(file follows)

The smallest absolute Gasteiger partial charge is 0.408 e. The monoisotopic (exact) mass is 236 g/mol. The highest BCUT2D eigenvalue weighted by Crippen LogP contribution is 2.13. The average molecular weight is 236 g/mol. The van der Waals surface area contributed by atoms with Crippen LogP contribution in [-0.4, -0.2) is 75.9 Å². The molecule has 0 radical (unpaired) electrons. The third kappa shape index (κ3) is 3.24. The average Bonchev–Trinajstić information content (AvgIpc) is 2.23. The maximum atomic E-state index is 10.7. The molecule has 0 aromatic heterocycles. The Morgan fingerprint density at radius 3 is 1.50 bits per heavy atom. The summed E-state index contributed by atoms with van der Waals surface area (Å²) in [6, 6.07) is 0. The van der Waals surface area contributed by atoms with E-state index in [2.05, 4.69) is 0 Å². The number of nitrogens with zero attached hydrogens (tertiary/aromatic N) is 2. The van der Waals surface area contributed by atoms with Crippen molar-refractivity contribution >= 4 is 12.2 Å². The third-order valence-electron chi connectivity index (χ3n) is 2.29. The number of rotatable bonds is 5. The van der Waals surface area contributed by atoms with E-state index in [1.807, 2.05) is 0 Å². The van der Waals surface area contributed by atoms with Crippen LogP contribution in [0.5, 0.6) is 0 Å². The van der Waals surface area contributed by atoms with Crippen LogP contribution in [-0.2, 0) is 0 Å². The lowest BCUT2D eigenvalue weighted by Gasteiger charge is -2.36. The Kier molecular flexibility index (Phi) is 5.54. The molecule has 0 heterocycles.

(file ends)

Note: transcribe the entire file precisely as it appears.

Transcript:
The smallest absolute Gasteiger partial charge is 0.408 e. The monoisotopic (exact) mass is 236 g/mol. The highest BCUT2D eigenvalue weighted by Crippen LogP contribution is 2.13. The average molecular weight is 236 g/mol. The van der Waals surface area contributed by atoms with Crippen LogP contribution in [-0.4, -0.2) is 75.9 Å². The molecule has 0 radical (unpaired) electrons. The third kappa shape index (κ3) is 3.24. The average Bonchev–Trinajstić information content (AvgIpc) is 2.23. The maximum atomic E-state index is 10.7. The molecule has 0 aromatic heterocycles. The Morgan fingerprint density at radius 3 is 1.50 bits per heavy atom. The summed E-state index contributed by atoms with van der Waals surface area (Å²) in [6, 6.07) is 0. The van der Waals surface area contributed by atoms with E-state index in [2.05, 4.69) is 0 Å². The number of nitrogens with zero attached hydrogens (tertiary/aromatic N) is 2. The van der Waals surface area contributed by atoms with Crippen molar-refractivity contribution >= 4 is 12.2 Å². The third-order valence-electron chi connectivity index (χ3n) is 2.29. The number of rotatable bonds is 5. The van der Waals surface area contributed by atoms with E-state index in [1.807, 2.05) is 0 Å². The van der Waals surface area contributed by atoms with Crippen LogP contribution in [0.5, 0.6) is 0 Å². The van der Waals surface area contributed by atoms with Crippen LogP contribution in [-0.2, 0) is 0 Å². The lowest BCUT2D eigenvalue weighted by Gasteiger charge is -2.36. The Kier molecular flexibility index (Phi) is 5.54. The molecule has 0 heterocycles.